JOE HOCKEY: You know, it's a cost of living initiative again because the government's run out of money.

JUSTIN SMITH: Mr Shorten, we had word from the lobbies yesterday, from the big tobacco, who said that there's going to be a black market that’ll jump.  But I guess they've said that every time there's been a problem with cigarettes.

BILL SHORTEN: I mean, Joe's last answer was the classic definition of having a bet each way.

JOE HOCKEY: No it wasn’t.

BILL SHORTEN: Well, you bagged the idea but you're going to keep the money.

JOE HOCKEY: Well, mate, you're the ones that have spent all the money.  There's an increasing deficit.

BILL SHORTEN: All I'm saying, Joe, is if you really think it's a bad idea, just say you're not going to do it.  You can't think it’s that bad of an idea can you, mate?

JOE HOCKEY: Bill, I promise you there are a hell of a lot of ideas that Labor's come up with that I think are bad ideas but I can't reverse them overnight.

BILL SHORTEN: So you - are you saying overnight?  So you're saying that over time you'll do something?

JOE HOCKEY: Well, in this case, in the case of tobacco, it is impossible.

BILL SHORTEN: Mate, I tell you the difference between you and me.  I think it's an okay thing to do and I'm not going to say, you know, it's a bad idea but we'll keep the money.  You're either for it or against it.

JOE HOCKEY: The problem is, Bill.

BILL SHORTEN: The problem is 15,000 people..

JOE HOCKEY: I say to the audience that, you know, if you're on $20,000, or $30,000 a year, or $40,000 a year and you have a smoking habit this tax increase is going to have a hell of a bigger hit on your budget than someone on $200,000.  Right?  And you know what I actually care about those people.

BILL SHORTEN: So do I, Joe.  Joe, you do care about them but you know what, you're not going to do anything for them.  So I love your words.  You say I really care for you but by the way, I'm keeping the money.

I’ll tell you the difference between you and me and between Labor and Liberal on these issues.  You're proposing to review finances and you won't rule out increasing in the GST.  If you're so worried about people who earn $20,000, $30,000, or $40,000.  You're proposing to introduce a new tax on the superannuation contributions they pay.

JOE HOCKEY: No.

BILL SHORTEN:  Let's go through the rationale for this tobacco excise.  First of all, smoking kills over 15,000 people every year.  It puts a huge strain on our costs.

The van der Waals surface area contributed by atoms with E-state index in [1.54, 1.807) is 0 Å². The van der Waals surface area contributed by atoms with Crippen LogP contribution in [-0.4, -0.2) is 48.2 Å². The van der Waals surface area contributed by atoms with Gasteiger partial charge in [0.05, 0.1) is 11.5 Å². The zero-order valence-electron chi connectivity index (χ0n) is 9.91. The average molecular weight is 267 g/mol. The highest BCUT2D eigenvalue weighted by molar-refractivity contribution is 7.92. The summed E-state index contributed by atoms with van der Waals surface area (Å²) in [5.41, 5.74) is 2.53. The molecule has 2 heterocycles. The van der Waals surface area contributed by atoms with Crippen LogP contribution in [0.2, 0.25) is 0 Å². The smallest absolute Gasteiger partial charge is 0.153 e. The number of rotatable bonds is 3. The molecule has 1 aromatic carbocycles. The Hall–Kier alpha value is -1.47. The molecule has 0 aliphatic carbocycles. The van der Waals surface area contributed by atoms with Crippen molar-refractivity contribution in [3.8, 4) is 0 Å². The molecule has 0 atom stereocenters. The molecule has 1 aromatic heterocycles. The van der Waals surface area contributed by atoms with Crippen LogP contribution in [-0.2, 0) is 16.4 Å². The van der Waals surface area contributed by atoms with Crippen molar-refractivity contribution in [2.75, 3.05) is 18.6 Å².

JOE HOCKEY: Then ban it.

BILL SHORTEN: I'm thinking of that.  There are taxpayers who pay taxes into our health system who don't smoke.  That's fair enough.

JOE HOCKEY: Yeah.

BILL SHORTEN: This levy, this excise will only go towards a portion of the total cost of tobacco related diseases.  Did you know that there's over 750,000 hospital bed days per year attributable to tobacco related disease?

JOE HOCKEY: And you know what?

BILL SHORTEN: Tobacco is only the product that if taken as intended it will kill half its regular users.

JOE HOCKEY: You know, there's actually a really good assessment in, I think it was the editorial in The Australian today, that shows that actually…

BILL SHORTEN: There's another pro-Labor publication.  What did it say?  What did it say?  Well that's right, what did The Australian say?

JUSTIN SMITH: Go ahead, Mr Hockey, go ahead.

JOE HOCKEY: The editorial in The Australian actually pointed out that the figures that Kevin Rudd used the other day were grossly inaccurate.

BILL SHORTEN: The Tobacco Institute of America says that smoking is probably good for you.

JOE HOCKEY: No, I'm sorry but the direct costs associated with tobacco consumption were significantly less than the revenue that is being raised from it.  So I would say to you.

BILL SHORTEN: Even a crocodile wouldn't swallow that, mate.

JOE HOCKEY: Well, let me finish. One of the reasons why, and it's a very sad fact, is that smokers obviously die younger and, obviously over the course of their lifetime have left less of an impact on the health system.

The issue is, right, I mean there's no-one saying that smoking is good for you.  In fact, it's terrible for you, right.  But the fact is that when you increase the tax on three million Australians as this is an increase in tax on three million Australians.  It is going to increase their cost of living.  Now, if you're so outraged about it then ban it.

JUSTIN SMITH: Joe, both sides have been taxing the hell out of smokers for years.  So this is not a brand spanking new idea.

BILL SHORTEN: Joe, I've given you a good run.  You've quoted The Australian editorial.  Let me quote an eminent Liberal called Malcolm Turnbull.  He said on the Today Show, “There is no doubt you put the price up on cigarettes and fewer people smoke.”

JOE HOCKEY: Yes, that's right.

BILL SHORTEN: It's only trying to help people live longer.

JOE HOCKEY: Well, that's exactly – that is so banal.  You know what Bill, that is so disingenuous because the fact is three million people have to pay more, right.  And if you think that doesn't matter, well that's your entitlement.

BILL SHORTEN: Joe, you live in a bubble, mate, because you don't pretend there's a thing called the health system and that tobacco related cancer costs a lot.

JOE HOCKEY: Well, you know, obesity is a huge issue out there. Why don't you slap a massive tax on food?

BILL SHORTEN: I don't believe that you can compare eating food to smoking tobacco.

JUSTIN SMITH: Joe, hey.

BILL SHORTEN: An argument somehow tackling cancer is the same as eating food?  What?  What planet do you live on, mate?  It’s just not the same thing.

JUSTIN SMITH: Joe Hockey, you would support an extra tax on fatty food, junk food?

JOE HOCKEY: No because…